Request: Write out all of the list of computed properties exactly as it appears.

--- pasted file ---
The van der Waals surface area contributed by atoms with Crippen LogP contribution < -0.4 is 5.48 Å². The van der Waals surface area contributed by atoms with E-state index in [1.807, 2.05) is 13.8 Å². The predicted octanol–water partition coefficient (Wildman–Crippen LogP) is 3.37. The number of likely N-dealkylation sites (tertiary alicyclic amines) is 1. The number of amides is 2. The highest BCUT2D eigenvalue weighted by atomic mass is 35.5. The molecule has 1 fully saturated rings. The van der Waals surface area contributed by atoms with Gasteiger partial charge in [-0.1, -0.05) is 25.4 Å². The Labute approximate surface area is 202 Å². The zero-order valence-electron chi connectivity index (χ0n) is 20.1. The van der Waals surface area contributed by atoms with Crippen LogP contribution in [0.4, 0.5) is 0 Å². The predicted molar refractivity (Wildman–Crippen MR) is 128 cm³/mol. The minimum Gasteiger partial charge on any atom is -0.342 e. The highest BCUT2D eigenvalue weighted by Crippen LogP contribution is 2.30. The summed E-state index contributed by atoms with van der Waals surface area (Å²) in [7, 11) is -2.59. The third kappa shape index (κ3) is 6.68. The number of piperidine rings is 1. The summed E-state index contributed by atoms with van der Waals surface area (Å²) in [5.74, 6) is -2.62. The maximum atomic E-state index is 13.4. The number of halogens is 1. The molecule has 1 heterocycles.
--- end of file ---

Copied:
The van der Waals surface area contributed by atoms with Crippen LogP contribution < -0.4 is 5.48 Å². The van der Waals surface area contributed by atoms with E-state index in [1.807, 2.05) is 13.8 Å². The predicted octanol–water partition coefficient (Wildman–Crippen LogP) is 3.37. The number of likely N-dealkylation sites (tertiary alicyclic amines) is 1. The number of amides is 2. The highest BCUT2D eigenvalue weighted by atomic mass is 35.5. The molecule has 1 fully saturated rings. The van der Waals surface area contributed by atoms with Gasteiger partial charge in [-0.1, -0.05) is 25.4 Å². The Labute approximate surface area is 202 Å². The zero-order valence-electron chi connectivity index (χ0n) is 20.1. The van der Waals surface area contributed by atoms with Crippen LogP contribution in [0.4, 0.5) is 0 Å². The predicted molar refractivity (Wildman–Crippen MR) is 128 cm³/mol. The minimum Gasteiger partial charge on any atom is -0.342 e. The highest BCUT2D eigenvalue weighted by Crippen LogP contribution is 2.30. The summed E-state index contributed by atoms with van der Waals surface area (Å²) in [7, 11) is -2.59. The third kappa shape index (κ3) is 6.68. The number of piperidine rings is 1. The summed E-state index contributed by atoms with van der Waals surface area (Å²) in [5.74, 6) is -2.62. The maximum atomic E-state index is 13.4. The number of halogens is 1. The molecule has 1 heterocycles.